The mania for tidying up initiated by lifestyle celebrity Marie Kondo could have damaging consequences, destroying valuable history for future generations.
A paper published by Australian Catholic University historian Associate Professor Noah Riseman has identified personal archives as a key resource for historians.
Associate Professor Riseman said while historians traditionally depended on either official archives or oral histories, the private papers, notes and cuttings in an individual's shoebox could fill in important gaps - particularly when official sources were hidden or redacted.
Personal archives can be particularly valuable when exploring the experiences of previously under-represented groups such as women, LGBTI individuals and racial minorities.
"People keep all sorts of documents that might not be in the official file, or you might not ever find: correspondence, notes, newspaper cuttings, drafts. These documents can throw light on what happened and give us a much fuller picture of the past," he said.
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Throwing out personal papers and unnecessary objects is fashionable, thanks in large part to Marie Kondo, the Japanese "organising consultant" whose mania for de-cluttering has spawned a multi-million-dollar empire, including four books and the Netflix reality show Tidying Up with Marie Kondo.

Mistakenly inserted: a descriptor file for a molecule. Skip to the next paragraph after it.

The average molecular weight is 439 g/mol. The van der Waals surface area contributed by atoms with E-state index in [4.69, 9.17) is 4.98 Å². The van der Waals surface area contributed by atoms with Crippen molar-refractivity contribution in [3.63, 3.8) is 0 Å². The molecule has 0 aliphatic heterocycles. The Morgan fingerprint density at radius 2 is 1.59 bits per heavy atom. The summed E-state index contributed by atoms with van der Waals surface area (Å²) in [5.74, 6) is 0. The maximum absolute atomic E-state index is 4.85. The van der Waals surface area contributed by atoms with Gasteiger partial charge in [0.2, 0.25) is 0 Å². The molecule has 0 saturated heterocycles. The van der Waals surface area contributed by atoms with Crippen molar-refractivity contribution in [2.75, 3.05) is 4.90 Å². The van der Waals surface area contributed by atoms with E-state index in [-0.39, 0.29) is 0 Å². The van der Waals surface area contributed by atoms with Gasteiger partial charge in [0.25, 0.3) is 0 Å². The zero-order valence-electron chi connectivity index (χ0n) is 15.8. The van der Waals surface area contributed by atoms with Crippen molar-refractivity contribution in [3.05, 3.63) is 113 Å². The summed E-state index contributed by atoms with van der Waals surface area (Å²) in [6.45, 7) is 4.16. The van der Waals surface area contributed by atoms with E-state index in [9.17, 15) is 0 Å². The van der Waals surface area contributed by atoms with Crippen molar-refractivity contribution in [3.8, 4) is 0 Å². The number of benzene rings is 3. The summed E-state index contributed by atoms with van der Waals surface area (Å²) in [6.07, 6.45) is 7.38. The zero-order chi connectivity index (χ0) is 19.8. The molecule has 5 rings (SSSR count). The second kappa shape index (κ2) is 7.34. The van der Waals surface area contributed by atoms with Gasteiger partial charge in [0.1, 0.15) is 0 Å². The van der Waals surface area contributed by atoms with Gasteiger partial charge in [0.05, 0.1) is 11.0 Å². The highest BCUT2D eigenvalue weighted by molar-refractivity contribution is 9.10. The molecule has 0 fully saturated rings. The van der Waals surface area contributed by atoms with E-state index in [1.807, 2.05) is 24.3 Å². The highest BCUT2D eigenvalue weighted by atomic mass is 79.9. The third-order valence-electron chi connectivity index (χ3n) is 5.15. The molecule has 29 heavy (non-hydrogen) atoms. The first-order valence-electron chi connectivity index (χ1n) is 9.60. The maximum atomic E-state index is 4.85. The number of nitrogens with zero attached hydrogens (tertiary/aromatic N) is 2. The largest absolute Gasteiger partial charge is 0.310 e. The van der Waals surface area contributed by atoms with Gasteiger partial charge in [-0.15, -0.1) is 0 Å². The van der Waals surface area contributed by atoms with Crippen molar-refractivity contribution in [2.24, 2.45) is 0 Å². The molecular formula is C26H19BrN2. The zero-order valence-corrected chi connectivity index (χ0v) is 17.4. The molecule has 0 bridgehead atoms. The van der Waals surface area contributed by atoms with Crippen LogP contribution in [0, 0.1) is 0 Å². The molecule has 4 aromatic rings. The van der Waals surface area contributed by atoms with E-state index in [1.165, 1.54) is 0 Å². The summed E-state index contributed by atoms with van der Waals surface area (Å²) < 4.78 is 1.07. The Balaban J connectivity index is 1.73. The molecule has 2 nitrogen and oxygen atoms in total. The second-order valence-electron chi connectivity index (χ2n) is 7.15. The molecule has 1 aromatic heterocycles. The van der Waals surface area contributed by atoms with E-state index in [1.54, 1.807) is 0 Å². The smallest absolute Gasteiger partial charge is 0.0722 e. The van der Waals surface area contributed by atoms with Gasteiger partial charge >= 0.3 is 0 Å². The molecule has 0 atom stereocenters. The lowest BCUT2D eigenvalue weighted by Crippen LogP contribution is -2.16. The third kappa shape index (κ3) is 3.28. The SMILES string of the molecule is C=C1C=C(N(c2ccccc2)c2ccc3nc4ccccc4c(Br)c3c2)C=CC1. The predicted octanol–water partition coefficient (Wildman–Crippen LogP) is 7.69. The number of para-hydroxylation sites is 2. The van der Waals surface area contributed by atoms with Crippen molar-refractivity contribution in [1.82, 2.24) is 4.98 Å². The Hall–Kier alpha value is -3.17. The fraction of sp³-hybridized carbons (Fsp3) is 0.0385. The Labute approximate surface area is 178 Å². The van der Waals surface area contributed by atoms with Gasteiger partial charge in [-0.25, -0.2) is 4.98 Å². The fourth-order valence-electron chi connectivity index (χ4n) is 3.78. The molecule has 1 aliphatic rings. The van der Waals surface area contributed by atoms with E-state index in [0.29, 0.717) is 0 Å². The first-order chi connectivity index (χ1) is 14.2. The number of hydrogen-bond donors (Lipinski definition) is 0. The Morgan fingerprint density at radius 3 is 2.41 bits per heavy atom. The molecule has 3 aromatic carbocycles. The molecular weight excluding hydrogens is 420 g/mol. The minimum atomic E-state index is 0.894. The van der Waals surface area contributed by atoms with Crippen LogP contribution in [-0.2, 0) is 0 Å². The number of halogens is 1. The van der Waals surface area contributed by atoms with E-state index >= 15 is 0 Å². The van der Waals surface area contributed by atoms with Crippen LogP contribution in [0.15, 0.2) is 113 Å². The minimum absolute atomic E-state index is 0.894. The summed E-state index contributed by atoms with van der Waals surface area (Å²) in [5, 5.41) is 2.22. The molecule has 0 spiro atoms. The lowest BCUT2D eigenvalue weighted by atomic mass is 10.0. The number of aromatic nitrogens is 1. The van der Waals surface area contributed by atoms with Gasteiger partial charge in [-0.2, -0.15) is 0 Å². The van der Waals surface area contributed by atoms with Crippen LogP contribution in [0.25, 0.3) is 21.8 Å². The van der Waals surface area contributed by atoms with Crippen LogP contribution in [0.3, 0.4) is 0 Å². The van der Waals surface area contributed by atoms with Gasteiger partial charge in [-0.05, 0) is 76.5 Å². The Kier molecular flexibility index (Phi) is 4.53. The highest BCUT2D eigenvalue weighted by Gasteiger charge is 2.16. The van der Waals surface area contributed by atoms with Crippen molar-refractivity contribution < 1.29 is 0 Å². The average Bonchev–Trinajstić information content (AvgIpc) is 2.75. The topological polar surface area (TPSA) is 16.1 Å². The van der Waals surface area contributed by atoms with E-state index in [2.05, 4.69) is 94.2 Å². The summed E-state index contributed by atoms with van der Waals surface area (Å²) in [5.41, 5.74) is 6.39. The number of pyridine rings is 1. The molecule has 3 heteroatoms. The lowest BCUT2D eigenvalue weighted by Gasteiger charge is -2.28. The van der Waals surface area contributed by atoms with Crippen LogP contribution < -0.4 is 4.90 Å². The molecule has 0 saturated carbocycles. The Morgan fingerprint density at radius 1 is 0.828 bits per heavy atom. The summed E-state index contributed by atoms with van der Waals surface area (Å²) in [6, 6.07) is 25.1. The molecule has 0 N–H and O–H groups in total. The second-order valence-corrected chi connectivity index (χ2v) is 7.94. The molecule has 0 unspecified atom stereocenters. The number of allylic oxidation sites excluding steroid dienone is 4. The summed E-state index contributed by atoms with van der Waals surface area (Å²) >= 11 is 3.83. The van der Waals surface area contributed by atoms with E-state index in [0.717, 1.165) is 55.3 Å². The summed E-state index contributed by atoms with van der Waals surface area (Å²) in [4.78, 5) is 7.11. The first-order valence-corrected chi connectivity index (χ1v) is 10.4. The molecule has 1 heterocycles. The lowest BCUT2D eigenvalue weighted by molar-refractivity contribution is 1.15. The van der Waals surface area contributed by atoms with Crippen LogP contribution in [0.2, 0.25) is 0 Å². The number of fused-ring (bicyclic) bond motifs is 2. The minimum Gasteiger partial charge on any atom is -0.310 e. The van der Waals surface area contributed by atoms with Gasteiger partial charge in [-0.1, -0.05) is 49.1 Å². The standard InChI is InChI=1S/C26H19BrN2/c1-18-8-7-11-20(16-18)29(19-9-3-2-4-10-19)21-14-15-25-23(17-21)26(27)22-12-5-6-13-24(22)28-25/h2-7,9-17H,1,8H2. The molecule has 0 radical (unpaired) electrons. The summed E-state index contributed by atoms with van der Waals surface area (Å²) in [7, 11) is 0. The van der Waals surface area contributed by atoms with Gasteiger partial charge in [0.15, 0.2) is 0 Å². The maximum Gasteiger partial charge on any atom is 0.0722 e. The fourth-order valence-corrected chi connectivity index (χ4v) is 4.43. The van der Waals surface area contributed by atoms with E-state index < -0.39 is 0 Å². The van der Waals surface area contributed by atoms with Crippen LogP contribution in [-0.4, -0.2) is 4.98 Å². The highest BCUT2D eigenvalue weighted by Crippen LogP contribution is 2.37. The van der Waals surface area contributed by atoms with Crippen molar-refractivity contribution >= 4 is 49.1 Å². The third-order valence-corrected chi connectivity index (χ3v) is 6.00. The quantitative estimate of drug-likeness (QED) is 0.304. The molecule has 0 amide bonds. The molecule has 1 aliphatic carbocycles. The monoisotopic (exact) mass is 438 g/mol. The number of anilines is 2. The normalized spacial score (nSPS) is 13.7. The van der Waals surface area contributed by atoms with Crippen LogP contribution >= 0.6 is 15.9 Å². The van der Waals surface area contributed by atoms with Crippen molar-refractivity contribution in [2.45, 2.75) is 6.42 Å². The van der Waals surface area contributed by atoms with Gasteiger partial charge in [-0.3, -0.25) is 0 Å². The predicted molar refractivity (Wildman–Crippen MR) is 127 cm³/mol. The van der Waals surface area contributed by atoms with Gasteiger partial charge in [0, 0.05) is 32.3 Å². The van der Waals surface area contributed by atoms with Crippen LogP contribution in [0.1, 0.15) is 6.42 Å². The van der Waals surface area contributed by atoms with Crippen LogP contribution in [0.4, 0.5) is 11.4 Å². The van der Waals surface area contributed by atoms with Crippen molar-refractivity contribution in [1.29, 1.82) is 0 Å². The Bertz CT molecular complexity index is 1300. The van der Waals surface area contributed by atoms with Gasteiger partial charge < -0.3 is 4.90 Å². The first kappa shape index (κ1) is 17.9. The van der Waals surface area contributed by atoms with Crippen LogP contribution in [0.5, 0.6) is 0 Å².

The trade-marked "Kon-Mari" method urges followers to discard anything that does not "spark joy". That would certainly include personal notes about the methods of Australian Defence Force police investigations into his private sexual behavior, which former serviceman Richard Gration kept for more than 20 years.
But Gration's personal archive, and others like it, have proved a gold mine for Associate Professor Riseman and his colleagues, who are conducting an Australian Research Council-funded study into the history of lesbian, gay, bisexual, transgender, and intersex (LGBTI) military service in Australia.
In a paper published in the latest edition of Archivaria, The Journal of the Association of Canadian Archivists, he urges archivists to value the ad hoc and incomplete personal archives, for the insights they give into emotional life and the relationship between individuals and institutions.
"When we conceived this project, we expected that we would derive most policy information from records in the National Archives of Australia (NAA) and most information about lived experience from a mixture of media reports and oral history interviews.
"What has astounded us, though, has been the extent to which several service members kept their own personal archives of documents - most of which related to their personal service and some of which did not appear in the NAA catalogue. In other instances, interview participants' testimonies or personal documents raised topics that sent us to uncover other uncatalogued archival records," he wrote.
Personal archives can also corroborate - and sometimes challenge - the recollections of oral histories, which are essential when historians try to recover the voices of people who were forced to be silent. In one case, a woman, who had been secretly investigated by RAAF police after being falsely accused of being a lesbian, told investigators that she had never received an apology but her personal archive revealed a letter from the deputy chief of air staff which included an unreserved apology.
Associate Professor Riseman said the inconsistency was valuable information in itself, exposing how the personal response to trauma had affected the subject's recollection. "Understanding how and why she has composed her memory this way is as important as the inconsistency with the document."
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